Over the cook top area and sink area is located an under cabinet hood vent with lights. Over the sink is also located a window. Over the bumped out kitchen window on the front and the entry door is a kitchen loft providing an additional 12 inch deep cabinet storage space or for bookshelves and your sound system. On the left side of the kitchen area is a tall pantry type cabinet that also can function as a coat closet and provides for hanging storage and brooms. Next to that is a set of drawers for office equipment storage. Above that is a lighted unbreakable glass door cabinet to show off your nice dish and glassware storage. These cabinets can be mirrored inside to help give the appearance of more space and to help reflect the lights. To the left of the entry door is where the trash can and the propane gas boat heater is located. On the outside right front under the bumped out large kitchen window is locate a lockable enclosed gas tank storage garage which can also hold water hoses, extension cords and your tool boxes. This is built on a permanently attached approximately 1 foot wide deck with rails that is mounted and attached to the floor framing and over hangs only a portion of the v shaped front of the trailer base where the hitch is located. The removable deck, rails and stairs attach with bolts to this deck entry structure. If desired a hydraulic lift can be used to raise and lower the deck extension for transporting.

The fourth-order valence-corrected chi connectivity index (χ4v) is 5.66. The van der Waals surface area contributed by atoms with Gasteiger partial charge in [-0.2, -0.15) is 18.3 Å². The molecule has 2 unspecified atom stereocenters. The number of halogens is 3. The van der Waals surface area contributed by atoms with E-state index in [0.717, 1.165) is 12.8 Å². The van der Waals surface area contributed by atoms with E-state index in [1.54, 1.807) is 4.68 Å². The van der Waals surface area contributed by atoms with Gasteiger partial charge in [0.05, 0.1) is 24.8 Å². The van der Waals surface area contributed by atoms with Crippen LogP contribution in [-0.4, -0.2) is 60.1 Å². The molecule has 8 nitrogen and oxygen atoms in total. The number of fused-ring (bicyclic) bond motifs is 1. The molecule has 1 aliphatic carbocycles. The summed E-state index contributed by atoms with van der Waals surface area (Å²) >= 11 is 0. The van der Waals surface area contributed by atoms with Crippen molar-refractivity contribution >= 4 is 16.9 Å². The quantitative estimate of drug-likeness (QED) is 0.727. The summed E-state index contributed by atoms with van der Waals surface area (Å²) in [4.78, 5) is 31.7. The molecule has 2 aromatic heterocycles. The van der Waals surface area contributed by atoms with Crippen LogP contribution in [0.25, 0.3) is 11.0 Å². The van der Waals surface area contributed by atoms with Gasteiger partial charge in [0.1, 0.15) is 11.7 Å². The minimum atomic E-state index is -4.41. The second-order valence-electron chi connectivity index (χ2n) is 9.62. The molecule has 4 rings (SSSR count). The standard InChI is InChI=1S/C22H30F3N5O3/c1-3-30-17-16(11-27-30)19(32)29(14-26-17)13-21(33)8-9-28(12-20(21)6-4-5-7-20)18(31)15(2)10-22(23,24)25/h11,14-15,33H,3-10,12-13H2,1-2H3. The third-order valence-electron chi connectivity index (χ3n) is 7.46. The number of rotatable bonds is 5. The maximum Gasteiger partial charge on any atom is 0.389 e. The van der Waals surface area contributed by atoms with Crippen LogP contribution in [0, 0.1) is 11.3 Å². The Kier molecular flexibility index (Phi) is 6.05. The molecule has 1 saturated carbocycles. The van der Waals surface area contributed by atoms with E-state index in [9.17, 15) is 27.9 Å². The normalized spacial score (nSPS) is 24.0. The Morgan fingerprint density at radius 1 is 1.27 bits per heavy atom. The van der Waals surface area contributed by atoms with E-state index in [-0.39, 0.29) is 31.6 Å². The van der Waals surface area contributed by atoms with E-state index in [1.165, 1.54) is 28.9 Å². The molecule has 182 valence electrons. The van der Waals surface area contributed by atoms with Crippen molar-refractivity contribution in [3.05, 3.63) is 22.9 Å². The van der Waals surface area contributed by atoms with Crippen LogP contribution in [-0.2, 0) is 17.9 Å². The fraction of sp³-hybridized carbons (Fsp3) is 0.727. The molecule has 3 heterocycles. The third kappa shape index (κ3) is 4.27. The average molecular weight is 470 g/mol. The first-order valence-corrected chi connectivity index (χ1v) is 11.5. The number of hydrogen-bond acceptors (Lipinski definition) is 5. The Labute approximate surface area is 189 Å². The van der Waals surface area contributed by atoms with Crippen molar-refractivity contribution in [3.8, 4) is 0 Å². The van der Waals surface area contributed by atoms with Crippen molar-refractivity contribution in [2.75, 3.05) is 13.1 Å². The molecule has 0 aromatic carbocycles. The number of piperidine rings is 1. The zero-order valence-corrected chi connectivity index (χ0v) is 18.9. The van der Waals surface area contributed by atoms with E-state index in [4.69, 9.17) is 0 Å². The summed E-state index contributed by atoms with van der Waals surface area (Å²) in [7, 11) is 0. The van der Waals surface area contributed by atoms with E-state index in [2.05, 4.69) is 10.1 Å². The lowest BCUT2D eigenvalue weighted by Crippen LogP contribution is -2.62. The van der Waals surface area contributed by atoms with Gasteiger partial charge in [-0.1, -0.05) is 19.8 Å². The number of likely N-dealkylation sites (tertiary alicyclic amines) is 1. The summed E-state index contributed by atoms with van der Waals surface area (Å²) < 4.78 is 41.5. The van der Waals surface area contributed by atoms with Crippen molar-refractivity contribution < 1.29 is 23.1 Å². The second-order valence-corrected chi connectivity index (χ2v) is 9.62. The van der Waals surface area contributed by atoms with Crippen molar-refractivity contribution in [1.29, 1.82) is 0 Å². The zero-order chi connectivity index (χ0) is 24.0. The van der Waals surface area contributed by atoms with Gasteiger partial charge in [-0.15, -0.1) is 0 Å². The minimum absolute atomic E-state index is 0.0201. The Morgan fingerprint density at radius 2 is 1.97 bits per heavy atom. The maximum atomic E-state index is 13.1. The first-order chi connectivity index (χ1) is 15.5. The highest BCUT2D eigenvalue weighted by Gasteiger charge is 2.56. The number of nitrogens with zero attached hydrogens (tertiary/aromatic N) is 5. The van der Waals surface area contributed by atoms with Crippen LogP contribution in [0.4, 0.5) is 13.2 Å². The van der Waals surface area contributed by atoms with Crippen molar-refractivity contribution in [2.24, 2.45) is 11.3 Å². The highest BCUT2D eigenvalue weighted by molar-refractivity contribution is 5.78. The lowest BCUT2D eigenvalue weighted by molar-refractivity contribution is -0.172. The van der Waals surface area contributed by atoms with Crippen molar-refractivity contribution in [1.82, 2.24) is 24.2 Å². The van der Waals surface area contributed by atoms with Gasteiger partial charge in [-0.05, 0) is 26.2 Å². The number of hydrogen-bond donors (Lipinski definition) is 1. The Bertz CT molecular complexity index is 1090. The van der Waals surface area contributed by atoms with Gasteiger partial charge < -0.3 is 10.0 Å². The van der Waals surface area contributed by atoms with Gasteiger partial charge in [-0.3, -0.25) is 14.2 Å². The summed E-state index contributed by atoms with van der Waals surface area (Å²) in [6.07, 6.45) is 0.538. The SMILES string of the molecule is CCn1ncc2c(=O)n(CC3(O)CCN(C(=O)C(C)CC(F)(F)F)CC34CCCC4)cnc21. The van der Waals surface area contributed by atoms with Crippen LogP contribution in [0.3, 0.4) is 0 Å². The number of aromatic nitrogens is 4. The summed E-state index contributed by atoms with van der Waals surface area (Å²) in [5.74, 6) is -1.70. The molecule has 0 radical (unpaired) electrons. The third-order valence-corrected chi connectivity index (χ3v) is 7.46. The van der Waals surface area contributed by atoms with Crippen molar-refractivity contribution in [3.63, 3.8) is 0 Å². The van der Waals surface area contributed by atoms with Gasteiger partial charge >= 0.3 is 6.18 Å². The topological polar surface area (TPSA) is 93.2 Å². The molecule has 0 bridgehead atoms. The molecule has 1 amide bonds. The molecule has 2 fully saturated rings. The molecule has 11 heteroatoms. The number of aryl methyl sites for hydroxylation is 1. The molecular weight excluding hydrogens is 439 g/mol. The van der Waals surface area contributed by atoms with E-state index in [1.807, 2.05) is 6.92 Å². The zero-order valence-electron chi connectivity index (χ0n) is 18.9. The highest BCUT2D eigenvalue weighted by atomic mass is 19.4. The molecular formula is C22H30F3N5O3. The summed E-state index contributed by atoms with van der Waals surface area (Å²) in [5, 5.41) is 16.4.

The cantilevered kitchen window and the kitchen loft above going across the front of the house creates a covered porch roof area for installation of outdoor entry lights and helps to protect the front entry door from rain. The front door is designed to swing out to open, but it can also swing inward as long as it clears the wall mounted heater. The dining area with pull out storage under the sofa and a drop down table can double for an additional sleeping space along with a blow up mattress that conveniently stores away underneath when not in use. A swivel mounted TV is attached to the one interior wall, the bathroom wall.